In June 1939, President Franklin Delano Roosevelt and his wife Eleanor host the King and Queen of England for a weekend at the Roosevelt home at Hyde Park on Hudson in upstate New York — the first-ever visit of a reigning English monarch to America.
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Hyde Park on Hudson was okay from a set design and period piece perspective, but despite starring Bill Murray as FDR its just kind of lacking and absent, despite the awkwardness involving cousins (and don't you dare say "but they were 5th cousins!") and hand-jobs.
I realize I'm falling for failed oscar bait here but I liked it. Bill Murray does a mean FDR. Mitchell's direction recalls Altman period pieces in its details. Why the hate? because it's an FDR movie that doesn't directly deal with the New Deal or WW2? The Clintonian portrait of FDR (he's to the democrats what Reagan is to republicans, in that they prefer to look at him through rose colored glasses). It's nice fluff.
Remarkably shallow, if beautifully designed, film about a weekend at Franklin D. Roosevelt's weekend retreat, where he hosted the King of England in the days before WWII, the very first visit of a British monarch to American soil. Told through the eyes of his mistress, HYDE PARK ON HUDSON is a mess of wonky characterization and underdeveloped personalities.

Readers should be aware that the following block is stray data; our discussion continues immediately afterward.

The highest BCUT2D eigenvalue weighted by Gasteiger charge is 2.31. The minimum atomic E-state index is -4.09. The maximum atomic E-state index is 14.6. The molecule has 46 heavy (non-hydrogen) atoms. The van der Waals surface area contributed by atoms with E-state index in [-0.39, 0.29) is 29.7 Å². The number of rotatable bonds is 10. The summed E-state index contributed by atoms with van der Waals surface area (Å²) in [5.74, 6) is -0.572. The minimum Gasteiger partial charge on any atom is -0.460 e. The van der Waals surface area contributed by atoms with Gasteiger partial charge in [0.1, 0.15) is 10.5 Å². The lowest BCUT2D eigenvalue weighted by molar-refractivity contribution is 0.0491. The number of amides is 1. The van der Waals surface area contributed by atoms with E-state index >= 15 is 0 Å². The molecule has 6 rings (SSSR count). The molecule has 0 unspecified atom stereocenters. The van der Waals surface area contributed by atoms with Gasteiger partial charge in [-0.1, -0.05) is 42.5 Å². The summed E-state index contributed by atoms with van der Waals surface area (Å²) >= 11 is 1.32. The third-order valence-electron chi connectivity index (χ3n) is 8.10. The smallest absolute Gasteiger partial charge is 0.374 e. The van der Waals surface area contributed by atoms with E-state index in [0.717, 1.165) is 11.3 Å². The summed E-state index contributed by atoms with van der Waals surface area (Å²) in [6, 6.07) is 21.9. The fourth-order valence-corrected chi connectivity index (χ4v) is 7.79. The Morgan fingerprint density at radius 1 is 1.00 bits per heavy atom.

What the fucking fuck was this shit? If I wanted to see FDR get a handjob from his cousin I would have role played with my high school history teacher like he asked. Fuck you movie. You wasted both I and BIll Murray's time. You're on the list now of things I reference when comparing things to terminal diseases. "Oh yeah, I have stomach cancer. It's kinda like 'Hyde Park on Hudson' if I'm being honest."
It's not the bad and dull film everybody tells me about it, it's quite lovely and has some great scenes. There's just something missing...so it's kinda of disappointment of course, because of the cast and subject.
It's two films joined together in the worst possible way. The comedy of manners with FDR and the King & Queen of England is quite enjoyable (God bless Olivia Colman!), but the relationship drama with Bill Murray, Laura Linney, Olivia Williams, and Elizabeth Marvel is God-awful, with career-worst work from nearly everyone involved.
I've seen this film three times now and am hopelessly in love with it. Eschewing historical accuracy, Hyde Park instead concocts a lightly comic revel that happens to feature historical characters. Lingering on fleeting moments in time that come to define the characters in unexpected ways, this film is a surprisingly moving portrait of life's little miracles. A gentle masterpiece.
Prime evidence of the depressing Landmarkization of the arthouse scene. Apparently, no one ever went broke crafting some facile farce about the sex lives of dead famous people, the message of which is always the same: The rich and famous are a bunch of neurotic buffoons, just like us! True enough, I suppose, but who gives a shit?